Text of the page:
Posted on October 21, 2021 by Stuart Simington and
How is light pollution regulated in NSW?
It has been claimed that artificial light at night is the fastest growing pollutant in the world. And whether or not that is demonstrably the case, it does seem that relatively little has been written about how law and policy is or can be used to deal with it. The lack of literature may well be a predicament for regulators faced with dealing with it.
This post delves into this developing area of regulation and outlines the legal measures which are currently available to address light pollution in NSW.
How is light pollution currently regulated?
At the Commonwealth level, an action which will or is likely to have a significant effect on a matter of national environmental significance (for example, listed threatened and migratory species) because of light pollution is required to obtain environmental approval under Chapter 4 of the Environment Protection and Biodiversity Conservation Act 1999.
Similarly, in NSW, if development or activity is likely to significantly affect threatened species because of light pollution, then, under Chapter 7 of the Biodiversity Conservation Act 2016, a development application or environmental impact assessment under the Environmental Planning and Assessment Act 1979 (‘EPA Act‘) must be accompanied by a species impact assessment or biodiversity development assessment report, as the case may be. Light pollution may also arise for consideration in a review of environmental factors under Division 5.1 of Part 5 of the EPA Act.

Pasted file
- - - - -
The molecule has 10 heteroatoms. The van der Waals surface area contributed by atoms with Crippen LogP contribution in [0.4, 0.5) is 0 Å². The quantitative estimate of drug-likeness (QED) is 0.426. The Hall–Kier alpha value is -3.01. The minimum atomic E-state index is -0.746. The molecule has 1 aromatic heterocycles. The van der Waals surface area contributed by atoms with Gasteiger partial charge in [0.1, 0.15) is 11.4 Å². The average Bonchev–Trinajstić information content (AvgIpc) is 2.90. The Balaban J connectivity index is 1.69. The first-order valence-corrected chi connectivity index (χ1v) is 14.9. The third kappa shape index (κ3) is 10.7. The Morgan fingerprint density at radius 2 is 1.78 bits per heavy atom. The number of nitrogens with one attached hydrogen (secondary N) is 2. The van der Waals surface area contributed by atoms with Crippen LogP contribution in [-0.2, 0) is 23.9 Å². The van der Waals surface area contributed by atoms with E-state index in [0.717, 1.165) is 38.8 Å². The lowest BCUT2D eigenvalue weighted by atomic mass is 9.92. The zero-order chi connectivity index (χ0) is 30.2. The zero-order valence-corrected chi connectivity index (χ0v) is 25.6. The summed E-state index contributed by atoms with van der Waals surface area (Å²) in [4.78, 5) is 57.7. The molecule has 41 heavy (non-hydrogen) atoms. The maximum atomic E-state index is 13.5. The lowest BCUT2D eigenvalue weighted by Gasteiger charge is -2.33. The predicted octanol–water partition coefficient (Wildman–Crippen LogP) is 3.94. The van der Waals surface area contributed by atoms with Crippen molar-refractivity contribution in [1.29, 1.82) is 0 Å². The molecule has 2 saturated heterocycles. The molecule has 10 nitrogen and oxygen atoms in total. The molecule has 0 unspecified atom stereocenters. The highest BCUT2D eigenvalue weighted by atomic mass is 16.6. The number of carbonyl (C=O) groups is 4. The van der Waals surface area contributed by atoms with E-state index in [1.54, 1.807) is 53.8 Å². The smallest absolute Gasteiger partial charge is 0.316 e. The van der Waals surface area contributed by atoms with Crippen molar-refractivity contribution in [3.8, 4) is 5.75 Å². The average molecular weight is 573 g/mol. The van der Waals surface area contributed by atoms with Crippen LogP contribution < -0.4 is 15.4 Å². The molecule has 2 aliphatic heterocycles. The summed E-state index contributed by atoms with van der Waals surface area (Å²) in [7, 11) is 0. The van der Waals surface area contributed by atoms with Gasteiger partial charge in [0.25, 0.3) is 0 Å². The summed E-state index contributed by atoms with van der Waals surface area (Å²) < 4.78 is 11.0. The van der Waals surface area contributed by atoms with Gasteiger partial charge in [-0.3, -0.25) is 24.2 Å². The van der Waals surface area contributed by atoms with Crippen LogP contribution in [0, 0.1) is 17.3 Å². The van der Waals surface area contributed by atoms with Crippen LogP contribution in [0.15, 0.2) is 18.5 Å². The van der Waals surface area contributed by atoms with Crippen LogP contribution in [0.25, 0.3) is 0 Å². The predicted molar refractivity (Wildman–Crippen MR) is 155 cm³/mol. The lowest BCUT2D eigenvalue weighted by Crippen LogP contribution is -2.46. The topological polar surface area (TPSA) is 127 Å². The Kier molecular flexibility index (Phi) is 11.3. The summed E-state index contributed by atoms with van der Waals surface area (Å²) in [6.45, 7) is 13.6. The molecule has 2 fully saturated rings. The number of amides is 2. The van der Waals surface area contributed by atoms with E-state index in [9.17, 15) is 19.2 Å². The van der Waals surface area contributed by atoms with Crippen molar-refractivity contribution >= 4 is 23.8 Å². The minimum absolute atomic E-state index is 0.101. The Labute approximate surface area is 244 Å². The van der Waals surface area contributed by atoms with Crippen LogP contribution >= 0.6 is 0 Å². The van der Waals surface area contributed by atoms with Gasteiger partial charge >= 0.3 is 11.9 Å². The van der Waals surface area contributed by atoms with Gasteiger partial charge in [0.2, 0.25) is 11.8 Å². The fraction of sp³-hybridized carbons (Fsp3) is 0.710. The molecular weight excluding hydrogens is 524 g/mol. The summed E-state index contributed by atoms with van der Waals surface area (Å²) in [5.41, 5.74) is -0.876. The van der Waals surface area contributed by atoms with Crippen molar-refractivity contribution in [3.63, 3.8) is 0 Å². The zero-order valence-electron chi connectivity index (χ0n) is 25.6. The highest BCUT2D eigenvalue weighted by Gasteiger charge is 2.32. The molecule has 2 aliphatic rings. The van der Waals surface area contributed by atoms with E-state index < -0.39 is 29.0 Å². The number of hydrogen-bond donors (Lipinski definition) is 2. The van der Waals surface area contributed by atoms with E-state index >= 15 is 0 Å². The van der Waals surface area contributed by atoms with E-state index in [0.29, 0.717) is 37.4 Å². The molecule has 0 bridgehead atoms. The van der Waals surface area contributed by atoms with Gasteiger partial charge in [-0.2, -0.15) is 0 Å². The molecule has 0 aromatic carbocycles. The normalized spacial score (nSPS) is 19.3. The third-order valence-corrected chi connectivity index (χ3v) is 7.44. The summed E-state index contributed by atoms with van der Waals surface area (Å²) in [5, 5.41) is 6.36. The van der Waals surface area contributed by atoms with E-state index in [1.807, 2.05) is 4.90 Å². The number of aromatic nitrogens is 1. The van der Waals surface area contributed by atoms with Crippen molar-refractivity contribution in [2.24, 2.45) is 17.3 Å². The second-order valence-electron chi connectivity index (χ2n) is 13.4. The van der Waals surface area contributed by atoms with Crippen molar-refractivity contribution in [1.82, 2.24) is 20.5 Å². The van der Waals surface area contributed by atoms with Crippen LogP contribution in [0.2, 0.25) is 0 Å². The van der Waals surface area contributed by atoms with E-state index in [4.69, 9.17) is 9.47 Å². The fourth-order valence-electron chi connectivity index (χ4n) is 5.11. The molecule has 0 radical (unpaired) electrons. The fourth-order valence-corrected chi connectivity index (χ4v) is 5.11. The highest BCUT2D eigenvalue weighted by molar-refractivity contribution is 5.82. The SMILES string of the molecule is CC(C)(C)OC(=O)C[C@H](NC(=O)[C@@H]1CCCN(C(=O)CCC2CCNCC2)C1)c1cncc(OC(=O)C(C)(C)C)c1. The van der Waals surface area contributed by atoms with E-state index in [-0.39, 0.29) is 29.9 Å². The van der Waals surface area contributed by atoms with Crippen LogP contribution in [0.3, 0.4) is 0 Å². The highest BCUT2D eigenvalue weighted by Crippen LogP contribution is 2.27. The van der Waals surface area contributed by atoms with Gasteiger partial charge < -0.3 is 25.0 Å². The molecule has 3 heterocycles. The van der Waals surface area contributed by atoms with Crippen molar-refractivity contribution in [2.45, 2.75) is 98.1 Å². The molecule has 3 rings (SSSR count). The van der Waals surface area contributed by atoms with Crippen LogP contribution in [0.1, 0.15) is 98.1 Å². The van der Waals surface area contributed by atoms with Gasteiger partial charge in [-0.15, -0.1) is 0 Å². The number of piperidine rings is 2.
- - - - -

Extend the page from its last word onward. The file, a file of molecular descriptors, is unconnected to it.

However, light pollution is not covered by the Protection of the Environment (Operations) Act 1997, the main pollution law in NSW. This is unlike other jurisdictions which include light in its statutory definition of pollution such as the ACT (see the Dictionary to the Environment Protection Act 1997 (ACT)).
While light pollution can and often is regulated through planning controls, it is generally ad hoc.
The most significant light pollution planning control in NSW is for the Siding Spring Observatory, which is located near Coonabarabran in NSW. To protect the observatory from light pollution, cl 5.14 of the Standard Instrument—Principal Local Environmental Plan 2006 (‘Standard LEP‘) imposes mandatory light pollution considerations on consent authorities and prohibits certain kinds of development within and beyond 18 kilometres of the observatory (see also cl 92(1)(d) of the Environmental Planning and Assessment Regulation 2000).
Planning controls addressing light pollution can apply even at the scale of a single lot. For example, to protect the Dubbo Observatory, the Dubbo Local Environmental Plan 2011 has a light pollution control applying to a specific site. The clause prevents Council from granting consent to dwelling houses with skylights and restricts the number, control, direction, shielding, and luminosity of any outdoor lighting proposed.
In urban areas, light pollution control through planning instruments is generally lacking. However, the Ryde Local Environmental Plan 2014 is one example. As part of its planning controls for environmental sustainability, the City of Ryde has included in cl 6.6(2)(e):
Development consent must not be granted to development on land in a business or industrial zone if the development is 1,500 square metres in gross floor area or greater unless the consent authority is satisfied that the development has regard to the following— … emissions reduction, including reduced flow to sewer and light pollution, …